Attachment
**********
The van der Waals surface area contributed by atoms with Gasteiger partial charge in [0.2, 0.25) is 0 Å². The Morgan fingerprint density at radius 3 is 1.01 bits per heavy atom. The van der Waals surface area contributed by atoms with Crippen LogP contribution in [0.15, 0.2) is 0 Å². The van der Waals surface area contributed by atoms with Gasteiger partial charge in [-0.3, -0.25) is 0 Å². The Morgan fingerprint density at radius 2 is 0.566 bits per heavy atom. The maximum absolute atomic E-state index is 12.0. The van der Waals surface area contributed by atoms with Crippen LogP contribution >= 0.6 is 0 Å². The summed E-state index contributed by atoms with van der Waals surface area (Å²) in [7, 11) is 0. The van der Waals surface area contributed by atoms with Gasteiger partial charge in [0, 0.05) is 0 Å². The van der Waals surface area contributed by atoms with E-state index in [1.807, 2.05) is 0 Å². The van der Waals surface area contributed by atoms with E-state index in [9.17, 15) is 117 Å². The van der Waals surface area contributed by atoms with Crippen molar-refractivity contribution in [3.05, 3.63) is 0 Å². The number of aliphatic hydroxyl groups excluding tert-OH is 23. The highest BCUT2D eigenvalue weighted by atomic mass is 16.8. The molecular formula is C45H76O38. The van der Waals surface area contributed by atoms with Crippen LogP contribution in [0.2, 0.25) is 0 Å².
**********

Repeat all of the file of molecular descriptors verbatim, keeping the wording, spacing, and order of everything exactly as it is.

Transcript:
The van der Waals surface area contributed by atoms with Gasteiger partial charge in [0.2, 0.25) is 0 Å². The Morgan fingerprint density at radius 3 is 1.01 bits per heavy atom. The van der Waals surface area contributed by atoms with Crippen LogP contribution in [0.15, 0.2) is 0 Å². The van der Waals surface area contributed by atoms with Gasteiger partial charge in [-0.3, -0.25) is 0 Å². The Morgan fingerprint density at radius 2 is 0.566 bits per heavy atom. The maximum absolute atomic E-state index is 12.0. The van der Waals surface area contributed by atoms with Crippen LogP contribution >= 0.6 is 0 Å². The summed E-state index contributed by atoms with van der Waals surface area (Å²) in [7, 11) is 0. The van der Waals surface area contributed by atoms with Gasteiger partial charge in [0, 0.05) is 0 Å². The van der Waals surface area contributed by atoms with E-state index in [1.807, 2.05) is 0 Å². The van der Waals surface area contributed by atoms with E-state index in [9.17, 15) is 117 Å². The van der Waals surface area contributed by atoms with Crippen molar-refractivity contribution in [3.05, 3.63) is 0 Å². The number of aliphatic hydroxyl groups excluding tert-OH is 23. The highest BCUT2D eigenvalue weighted by atomic mass is 16.8. The molecular formula is C45H76O38. The van der Waals surface area contributed by atoms with Crippen LogP contribution in [0.2, 0.25) is 0 Å².